It's been hard to go to an MR conference over the last couple of years and not get at least one presentation pitching the use of Flash as a cure all for much of what ills online—falling response rates, high abandonment, high levels of satisficing, etc. I have never found these presentations to be terribly convincing. It's hard to deny that many or perhaps even most online surveys are boring. I just have never been convinced that adding some color and some cool answering gadgets is the solution.
A more encouraging effort has come out of MarketTools and their SurveyScore product, an attempt to quantify the impact of survey design on respondent behavior. Their early research seemed to say that it's all about length but with a hint that screens with lots of grids also are a problem.
But I see some real ground being broken in an article by Andy Peytchev in the current issue of POQ. (Here I disclose that Andy is a former member of the UM team we have done considerable work with, that we collected the data he analyzed, and that he thanks me among others in his first footnote.) He starts by providing us with a framework for thinking about the problem of survey breakoff, itself a service given the state of the debate. And he tries to link that framework to the larger literature on nonresponse. Perhaps I will go into that in a later post, but here I want to focus on his results. His key finding is that respondents are most likely to breakoff when they encounter a page they perceive as burdensome. No surprise that one of the design elements that seems to drive breakoffs is grids. Others include:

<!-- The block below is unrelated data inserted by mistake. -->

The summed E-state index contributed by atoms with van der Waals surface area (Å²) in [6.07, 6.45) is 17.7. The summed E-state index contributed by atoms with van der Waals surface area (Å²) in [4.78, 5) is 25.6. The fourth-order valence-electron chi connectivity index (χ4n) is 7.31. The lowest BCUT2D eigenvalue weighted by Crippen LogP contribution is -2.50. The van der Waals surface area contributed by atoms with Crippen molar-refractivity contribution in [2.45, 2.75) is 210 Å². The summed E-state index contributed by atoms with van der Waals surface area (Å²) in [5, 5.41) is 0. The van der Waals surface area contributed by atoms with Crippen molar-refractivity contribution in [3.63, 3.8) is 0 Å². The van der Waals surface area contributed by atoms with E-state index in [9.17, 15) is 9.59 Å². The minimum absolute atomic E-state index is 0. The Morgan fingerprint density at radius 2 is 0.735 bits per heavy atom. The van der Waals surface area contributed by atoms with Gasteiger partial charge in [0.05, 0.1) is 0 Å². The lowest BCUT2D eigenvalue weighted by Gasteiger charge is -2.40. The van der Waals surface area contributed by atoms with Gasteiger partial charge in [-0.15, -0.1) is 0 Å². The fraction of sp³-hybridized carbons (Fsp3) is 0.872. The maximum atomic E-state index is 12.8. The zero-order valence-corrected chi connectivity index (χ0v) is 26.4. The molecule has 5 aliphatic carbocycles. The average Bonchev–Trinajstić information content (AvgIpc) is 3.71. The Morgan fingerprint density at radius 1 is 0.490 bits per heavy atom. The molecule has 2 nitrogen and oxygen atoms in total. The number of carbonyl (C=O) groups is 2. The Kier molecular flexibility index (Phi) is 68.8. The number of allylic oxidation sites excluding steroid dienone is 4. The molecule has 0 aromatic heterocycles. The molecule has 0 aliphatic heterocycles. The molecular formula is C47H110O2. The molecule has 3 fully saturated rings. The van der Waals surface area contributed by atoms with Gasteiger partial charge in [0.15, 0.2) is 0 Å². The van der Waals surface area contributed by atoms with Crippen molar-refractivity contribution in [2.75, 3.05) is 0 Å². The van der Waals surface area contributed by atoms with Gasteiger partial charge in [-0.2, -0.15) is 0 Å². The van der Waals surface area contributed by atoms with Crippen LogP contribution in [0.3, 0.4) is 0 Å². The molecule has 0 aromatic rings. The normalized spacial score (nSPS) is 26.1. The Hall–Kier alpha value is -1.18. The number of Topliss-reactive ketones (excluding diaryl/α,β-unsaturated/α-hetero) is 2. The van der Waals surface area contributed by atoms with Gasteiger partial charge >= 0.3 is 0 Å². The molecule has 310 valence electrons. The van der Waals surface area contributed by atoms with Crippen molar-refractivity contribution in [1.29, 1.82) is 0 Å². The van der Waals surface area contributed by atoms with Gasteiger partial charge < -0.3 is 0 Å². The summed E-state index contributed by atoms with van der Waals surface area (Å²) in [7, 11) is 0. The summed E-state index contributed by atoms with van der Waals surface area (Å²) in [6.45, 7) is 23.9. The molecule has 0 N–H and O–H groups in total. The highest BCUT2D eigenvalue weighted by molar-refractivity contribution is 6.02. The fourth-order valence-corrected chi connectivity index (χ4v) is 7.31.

- Section introductions where the shift to a new topic is a commitment some respondents are not willing to make
- Sensitive questions or those where judgment is required
- Open ends or, especially, screens with multiple open ends
- Multiple questions on a page
- Pages with novel respondent tasks, in his case, slider bars and constant sums/tallies
One of his more interesting findings is that respondents who breakoff generally are not satisificers. Rather they are people who are taking their time, seem to be reading and considering questions carefully, and in general putting forth good effort. There simply comes a time when they can't go on because the survey becomes too demanding. But he also notes that there is a relationship between likelihood of breakoff and formal education, suggesting that more challenging survey designs are especially difficult for those with less education.
This is an interesting line of research and I would hope to see more of this in the years ahead.